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Is This a Test?

I was working the afternoon shift as a trouble technician, alone, in Richmond BC. It was towards midnight on a very rainy night when I got a trouble 1 priority call.

Motor Vehicle accident, wires down, and person trapped in the vehicle. Responding quickly, I immediately acknowledged the call on my mobile dispatched laptop program. Opened my circuitry on the screen for the location and called the control center with my wireless headset hands free.

 I chose to approach the scene from the source of the circuit travelling up to the flashing light address I was given. The circuit was normal. The rain was pouring down hard enough to create rivers running down the four-lane street. The police cruiser was parked sideways in the intersection, which seemed odd.

 Stopping and surveying the situation, I saw why. There was a gas station with nobody at the pumps but an attendant sitting in a chair. A car had lost control, hit a steel light standard right beside the gas station. It had pushed the light post, dragging out the wires from the pedestal and then smashed into a gas pump. Apparently, it had brushed the sidewall of the attendant’s cubicle and spun around wildly, tearing off a gas pump. The car came to rest a half block away and the driver was missing. 

Getting out, with my rain gear and headlights on, I noticed the pump was missing. There was a stream of water… or fuel, puddling right where the exposed hot street light base was. It smelled like fuel had spilled, for sure. The person in the cubicle was sitting there with a stone-cold frozen look. I yelled to him but got no response. 

Going over to the cruiser, I knocked on the window. Speaking with the police officer, he said he was waiting for the power to be shut off. “Okay, I’ll see what I can do.” 

Remembering that gas station pumps have emergency shut offs, I looked for the red button. It was nowhere to be found. Gone! Okay, I thought to myself, this must be a test? 

The streetlight was fed by the municipal lighting system with no easy way of shutting that down. The gas (or water) puddle was about six inches below the frayed hot wires, nothing was sparking, with only a slight wind. I thought to myself, if it was going to blow up, like in the movies, it would have done that already.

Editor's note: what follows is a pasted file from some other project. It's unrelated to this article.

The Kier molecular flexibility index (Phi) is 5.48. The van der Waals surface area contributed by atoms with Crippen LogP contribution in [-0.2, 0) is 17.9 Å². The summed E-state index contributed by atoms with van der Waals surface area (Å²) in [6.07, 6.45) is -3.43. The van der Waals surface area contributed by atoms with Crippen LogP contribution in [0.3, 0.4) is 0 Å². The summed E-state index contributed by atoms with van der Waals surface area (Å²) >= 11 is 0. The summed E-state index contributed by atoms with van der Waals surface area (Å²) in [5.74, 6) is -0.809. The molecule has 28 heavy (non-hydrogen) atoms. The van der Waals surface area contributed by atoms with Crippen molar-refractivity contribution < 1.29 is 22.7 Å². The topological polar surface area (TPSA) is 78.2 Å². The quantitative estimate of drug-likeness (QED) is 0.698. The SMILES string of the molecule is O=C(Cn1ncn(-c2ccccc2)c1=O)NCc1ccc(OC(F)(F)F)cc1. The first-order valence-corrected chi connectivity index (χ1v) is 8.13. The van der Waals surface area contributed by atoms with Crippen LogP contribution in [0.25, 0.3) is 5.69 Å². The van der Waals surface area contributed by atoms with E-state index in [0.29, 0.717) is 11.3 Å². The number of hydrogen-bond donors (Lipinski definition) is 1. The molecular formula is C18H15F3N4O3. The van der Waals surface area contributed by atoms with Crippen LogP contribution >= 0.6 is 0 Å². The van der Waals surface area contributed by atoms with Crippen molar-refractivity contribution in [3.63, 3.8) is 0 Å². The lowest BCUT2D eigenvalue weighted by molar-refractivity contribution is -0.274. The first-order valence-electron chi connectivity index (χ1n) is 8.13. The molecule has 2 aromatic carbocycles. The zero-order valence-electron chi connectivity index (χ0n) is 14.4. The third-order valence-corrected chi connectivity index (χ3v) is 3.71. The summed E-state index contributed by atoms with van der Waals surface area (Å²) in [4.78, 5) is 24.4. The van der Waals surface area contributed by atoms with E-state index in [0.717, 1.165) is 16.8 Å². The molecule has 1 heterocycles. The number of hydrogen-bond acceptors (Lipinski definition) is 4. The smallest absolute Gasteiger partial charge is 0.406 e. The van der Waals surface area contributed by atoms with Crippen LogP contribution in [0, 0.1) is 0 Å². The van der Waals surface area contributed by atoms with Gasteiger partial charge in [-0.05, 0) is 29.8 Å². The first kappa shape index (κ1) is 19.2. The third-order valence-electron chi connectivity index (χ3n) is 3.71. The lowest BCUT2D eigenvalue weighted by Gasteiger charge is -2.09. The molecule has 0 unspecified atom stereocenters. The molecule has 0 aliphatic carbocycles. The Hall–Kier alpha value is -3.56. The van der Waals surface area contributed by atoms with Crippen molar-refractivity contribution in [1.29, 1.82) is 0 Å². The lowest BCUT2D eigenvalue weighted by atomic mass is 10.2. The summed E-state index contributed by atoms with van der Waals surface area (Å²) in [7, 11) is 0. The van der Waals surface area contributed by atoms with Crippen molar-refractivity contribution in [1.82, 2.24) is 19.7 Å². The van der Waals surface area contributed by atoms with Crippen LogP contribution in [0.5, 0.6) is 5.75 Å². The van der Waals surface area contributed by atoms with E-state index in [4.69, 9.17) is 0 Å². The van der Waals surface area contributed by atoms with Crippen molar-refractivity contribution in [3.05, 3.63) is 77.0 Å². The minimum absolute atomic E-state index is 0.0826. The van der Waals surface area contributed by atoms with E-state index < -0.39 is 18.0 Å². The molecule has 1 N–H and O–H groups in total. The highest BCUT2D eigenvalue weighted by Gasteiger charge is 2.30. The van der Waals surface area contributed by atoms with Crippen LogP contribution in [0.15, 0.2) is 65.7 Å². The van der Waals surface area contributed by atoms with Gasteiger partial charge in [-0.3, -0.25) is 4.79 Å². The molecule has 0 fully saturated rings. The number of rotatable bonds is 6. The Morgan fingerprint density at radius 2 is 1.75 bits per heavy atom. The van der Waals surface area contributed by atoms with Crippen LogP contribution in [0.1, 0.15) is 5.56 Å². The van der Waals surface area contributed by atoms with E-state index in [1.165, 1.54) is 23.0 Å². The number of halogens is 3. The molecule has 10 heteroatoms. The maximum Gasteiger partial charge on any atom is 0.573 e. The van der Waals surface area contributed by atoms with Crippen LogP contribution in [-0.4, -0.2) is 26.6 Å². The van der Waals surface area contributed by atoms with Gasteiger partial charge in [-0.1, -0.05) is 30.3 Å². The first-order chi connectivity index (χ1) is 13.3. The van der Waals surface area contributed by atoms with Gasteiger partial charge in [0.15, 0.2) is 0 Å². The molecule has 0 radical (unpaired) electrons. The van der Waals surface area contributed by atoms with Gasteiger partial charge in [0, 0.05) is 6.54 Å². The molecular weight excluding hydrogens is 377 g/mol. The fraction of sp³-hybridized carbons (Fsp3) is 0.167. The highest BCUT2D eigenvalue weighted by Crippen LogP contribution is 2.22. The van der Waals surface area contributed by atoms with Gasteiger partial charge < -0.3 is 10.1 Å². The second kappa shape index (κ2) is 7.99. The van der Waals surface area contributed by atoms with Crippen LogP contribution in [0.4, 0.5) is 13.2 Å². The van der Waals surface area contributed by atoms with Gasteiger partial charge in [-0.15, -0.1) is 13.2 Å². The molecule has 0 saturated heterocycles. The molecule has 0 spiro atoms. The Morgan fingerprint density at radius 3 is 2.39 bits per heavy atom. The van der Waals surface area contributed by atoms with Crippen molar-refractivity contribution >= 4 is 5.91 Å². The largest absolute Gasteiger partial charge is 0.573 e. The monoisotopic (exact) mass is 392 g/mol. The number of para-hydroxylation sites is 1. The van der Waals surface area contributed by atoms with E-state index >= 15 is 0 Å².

I approached the attendant; he was as white as a ghost, dazed and, likely, in shock. I tried asking him where the emergency pump shut off was. No answer. All right.

 I walked around the gas area and pulled out a ball of tape. I carefully handled the light standard base wires and taped them up. Heavily! Covered the base with road cone, then blocked off the water… or gas, with a cross arm. 

 Time to talk to the officer and get him to call an ambulance for the attendant. The cruiser was safe now, off the road and blocking the gas station which nobody was going to, for sure. The driver of the vehicle… long gone!

With the officer’s help, we found a breaker to isolate everything that we could. We contacted the owner, got the municipality to come clean up the light, and a wrecker for the car and pump. 

The ambulance crew came to help the attendant. The sight of the sliding car, with the pump and light dragging along, coming at him, had put him in shock.

It was time to write this one up, with a nice warm Timmie’s coffee. The police officer was very thankful and shared it was his first week on the job.

Bruce Masse – Trouble Technician

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